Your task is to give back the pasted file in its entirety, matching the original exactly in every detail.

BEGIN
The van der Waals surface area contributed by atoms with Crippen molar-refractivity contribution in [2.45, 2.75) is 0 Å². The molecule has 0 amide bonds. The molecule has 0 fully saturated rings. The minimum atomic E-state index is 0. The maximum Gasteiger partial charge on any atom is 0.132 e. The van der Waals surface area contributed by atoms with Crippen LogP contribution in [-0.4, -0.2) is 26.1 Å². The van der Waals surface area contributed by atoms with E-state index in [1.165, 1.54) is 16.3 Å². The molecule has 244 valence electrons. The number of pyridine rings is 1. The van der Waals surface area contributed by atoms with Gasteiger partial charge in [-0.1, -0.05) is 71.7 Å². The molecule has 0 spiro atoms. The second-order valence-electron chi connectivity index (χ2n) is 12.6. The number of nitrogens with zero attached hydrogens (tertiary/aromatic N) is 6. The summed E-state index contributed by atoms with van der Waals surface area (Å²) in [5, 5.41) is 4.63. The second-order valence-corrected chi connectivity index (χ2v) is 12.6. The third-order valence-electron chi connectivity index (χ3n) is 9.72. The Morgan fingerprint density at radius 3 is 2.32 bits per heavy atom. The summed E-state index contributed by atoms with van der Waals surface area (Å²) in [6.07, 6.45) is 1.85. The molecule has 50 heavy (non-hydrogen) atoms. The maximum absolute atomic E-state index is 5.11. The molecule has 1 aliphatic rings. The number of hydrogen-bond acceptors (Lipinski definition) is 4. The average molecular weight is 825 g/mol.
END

The van der Waals surface area contributed by atoms with Crippen molar-refractivity contribution in [2.45, 2.75) is 0 Å². The molecule has 0 amide bonds. The molecule has 0 fully saturated rings. The minimum atomic E-state index is 0. The maximum Gasteiger partial charge on any atom is 0.132 e. The van der Waals surface area contributed by atoms with Crippen LogP contribution in [-0.4, -0.2) is 26.1 Å². The van der Waals surface area contributed by atoms with E-state index in [1.165, 1.54) is 16.3 Å². The molecule has 244 valence electrons. The number of pyridine rings is 1. The van der Waals surface area contributed by atoms with Gasteiger partial charge in [-0.1, -0.05) is 71.7 Å². The molecule has 0 spiro atoms. The second-order valence-electron chi connectivity index (χ2n) is 12.6. The number of nitrogens with zero attached hydrogens (tertiary/aromatic N) is 6. The summed E-state index contributed by atoms with van der Waals surface area (Å²) in [5, 5.41) is 4.63. The second-order valence-corrected chi connectivity index (χ2v) is 12.6. The third-order valence-electron chi connectivity index (χ3n) is 9.72. The Morgan fingerprint density at radius 3 is 2.32 bits per heavy atom. The summed E-state index contributed by atoms with van der Waals surface area (Å²) in [6.07, 6.45) is 1.85. The molecule has 50 heavy (non-hydrogen) atoms. The maximum absolute atomic E-state index is 5.11. The molecule has 1 aliphatic rings. The number of hydrogen-bond acceptors (Lipinski definition) is 4. The average molecular weight is 825 g/mol.